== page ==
Italy had always grown wine with an attitude that focused on quantity over quality, which was great for a commodity good and the price-conscious, but didn’t really elevate the region or the grape. Eventually (mid 1800’s), a handful of blights decimated vineyards across Europe and left ruined Italian vineyards that would eventually be replanted with high-yield varieties. Sometime after the Second World War, this positioned Chianti to fill the bellies of a burgeoning market struck by economic depression obsessed with quantity over quality. As a result Chianti gained a reputation of being a low-quality utilitarian workhorse—eventually the rules around the DOC (Denominazione di Origine Controllata [Denomination of Controlled Origin] — rules on how to make a specific wine, guaranteed for quality) prioritized making more, cost-friendly wine.
This left Chianti (and Sangiovese in the states) no real standing against nuanced, focused French wines while the wine market was becoming interested in craft and terroir. There might’ve been a more welcome palette to the Sangiovese grape coming out of California wineries, but after the `76 Judgement of Paris where a few California wines beat out French wines in their own categories, winemakers started ripping up Italian vines and leaned into the homogenized monsters derived from traditional French grapes and techniques. So, no sangio’ palette to speak of.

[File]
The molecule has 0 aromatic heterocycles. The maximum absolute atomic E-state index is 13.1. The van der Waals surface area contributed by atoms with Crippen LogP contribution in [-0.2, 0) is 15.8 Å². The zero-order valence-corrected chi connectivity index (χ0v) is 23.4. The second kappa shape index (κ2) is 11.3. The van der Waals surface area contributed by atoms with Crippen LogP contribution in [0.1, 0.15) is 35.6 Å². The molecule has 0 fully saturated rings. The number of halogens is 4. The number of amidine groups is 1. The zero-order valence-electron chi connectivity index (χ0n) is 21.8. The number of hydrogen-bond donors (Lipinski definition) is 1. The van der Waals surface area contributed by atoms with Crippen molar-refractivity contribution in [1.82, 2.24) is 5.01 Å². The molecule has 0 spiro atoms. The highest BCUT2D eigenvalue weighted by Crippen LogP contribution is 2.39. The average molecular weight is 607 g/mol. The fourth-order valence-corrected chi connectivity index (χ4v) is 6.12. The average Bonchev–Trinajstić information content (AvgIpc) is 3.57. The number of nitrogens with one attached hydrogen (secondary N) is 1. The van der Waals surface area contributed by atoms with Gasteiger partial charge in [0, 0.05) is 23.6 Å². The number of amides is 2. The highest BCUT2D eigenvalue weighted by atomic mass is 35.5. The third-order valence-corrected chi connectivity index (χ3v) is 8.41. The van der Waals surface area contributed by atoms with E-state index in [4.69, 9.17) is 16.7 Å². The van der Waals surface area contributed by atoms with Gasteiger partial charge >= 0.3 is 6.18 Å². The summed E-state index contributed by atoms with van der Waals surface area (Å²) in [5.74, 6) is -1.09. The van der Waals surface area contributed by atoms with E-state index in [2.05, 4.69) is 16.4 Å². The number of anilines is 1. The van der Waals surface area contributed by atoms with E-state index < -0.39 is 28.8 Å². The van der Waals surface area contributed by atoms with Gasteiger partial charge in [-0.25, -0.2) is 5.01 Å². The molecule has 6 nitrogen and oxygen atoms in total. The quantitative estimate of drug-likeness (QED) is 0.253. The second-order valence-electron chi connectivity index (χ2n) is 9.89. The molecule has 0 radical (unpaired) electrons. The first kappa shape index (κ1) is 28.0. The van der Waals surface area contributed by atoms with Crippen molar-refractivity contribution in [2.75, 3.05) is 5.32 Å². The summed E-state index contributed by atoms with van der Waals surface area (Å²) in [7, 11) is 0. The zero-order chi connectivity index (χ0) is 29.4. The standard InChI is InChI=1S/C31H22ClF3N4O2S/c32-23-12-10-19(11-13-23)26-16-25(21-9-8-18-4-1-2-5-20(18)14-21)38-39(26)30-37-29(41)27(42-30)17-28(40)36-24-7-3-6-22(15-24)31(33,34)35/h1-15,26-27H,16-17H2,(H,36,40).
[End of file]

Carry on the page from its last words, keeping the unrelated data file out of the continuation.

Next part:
Luckily there were a bunch of Italian rebels. Instead of following the strict (but safe) DOC regulations set by the Italian government, a handful of Chianti producers broke out of the traditional mold and started making what they wanted to make, and the market really liked it. They started moving away from the “recipe” required by DOC and made wines that blended in some of the Cabernet and Merlot featured in the french Bordeaux’s, calling them “Super Tuscans,” eventually eating DOC Chianti’s lunch. The Italian government let up some of the stricter regulations and Chianti turned a corner.